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This is the Way We Plant the Seeds (Tune: Mulberry Bush) This is the way we plant the seeds, Plant the seeds, plant the seeds, This is the way we plant the seeds, Early in the springtime. Other Verses: This is the way we dig the hole... This is the way we put in the seeds... This is the way we cover the seeds... This is the way we water the seeds... This is the way we check the seeds...

My Garden This is my garden, I’ll plant it with care, Here are the seeds I’ll plant in there, The sun will shine, The rain will fall, The seeds will sprout and grow up tall.

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Bird of the year: the European Bee-eater

Dear Reader,

The Hungarian Ornithological and Environmental Association put up a voting on the internet, in which the European Bee-eater won the “Bird of the year 2013” title. The aim and the mission of the “Bird of the year” programme are to show the public those kinds of birds in the saving of which the whole population or certain groups (hunters, teachers, and farmers) have a very important role. This year the Association pays extra attention to this colourful little bird that lives in river walls and migrates every winter.

Would you like to go to new places and enrich your live with new experiences? The Eszterlánc Hungarian–English Montessori Kindergarten is looking for teachers or students who would be interested in spending some time at our kindergarten. Our kindergarten is located in the beautiful and lively capital of Hungary, Budapest. Our young and enthusiastic team of teachers is always looking for an opportunity to widen the horizon of the children’s world. For you as a guest it would be a unique possibility to have a closer look at how a Montessori kindergarten works in Budapest and how the children learn a second language in a Montessori environment. You could get to know more about the Hungarian culture and share your culture with our children who are always very interested in the guests coming to us. For more information about our school have a look at www.lanclanc.hu If you would like to apply or have further questions please contact Eszter Strausz at eszter@montesz.org Hope to see you soon!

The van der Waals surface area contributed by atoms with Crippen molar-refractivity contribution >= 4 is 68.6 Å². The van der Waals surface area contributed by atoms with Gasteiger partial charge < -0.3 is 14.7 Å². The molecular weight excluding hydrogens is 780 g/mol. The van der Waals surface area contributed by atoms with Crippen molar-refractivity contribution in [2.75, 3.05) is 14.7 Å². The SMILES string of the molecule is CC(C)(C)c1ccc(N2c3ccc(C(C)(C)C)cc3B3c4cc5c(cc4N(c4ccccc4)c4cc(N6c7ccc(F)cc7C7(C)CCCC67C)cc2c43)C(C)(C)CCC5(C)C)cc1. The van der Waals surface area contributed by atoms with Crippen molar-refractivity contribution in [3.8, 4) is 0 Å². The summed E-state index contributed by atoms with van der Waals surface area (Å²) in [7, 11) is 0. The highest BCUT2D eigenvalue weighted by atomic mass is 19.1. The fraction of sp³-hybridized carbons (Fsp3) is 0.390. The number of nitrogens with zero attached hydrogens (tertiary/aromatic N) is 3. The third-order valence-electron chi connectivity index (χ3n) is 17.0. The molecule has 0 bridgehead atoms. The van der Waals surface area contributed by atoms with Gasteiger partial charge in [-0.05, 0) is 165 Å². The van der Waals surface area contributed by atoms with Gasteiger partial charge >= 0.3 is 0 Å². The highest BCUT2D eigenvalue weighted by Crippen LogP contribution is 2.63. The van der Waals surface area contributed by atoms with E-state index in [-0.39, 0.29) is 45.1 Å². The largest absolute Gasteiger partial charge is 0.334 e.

Montessori World 2013/2 Published by Montesz Foundation Editor in chief: Orsolya Kenessei English translation: Bernadett Batka Photography: Eszter Strausz, Péter E. Várkonyi Design: János Szüdi Print: Polderprint (Hollandia) All photos and drawings are made at Eszterlánc Hungarian–English Montessori Kindergarten.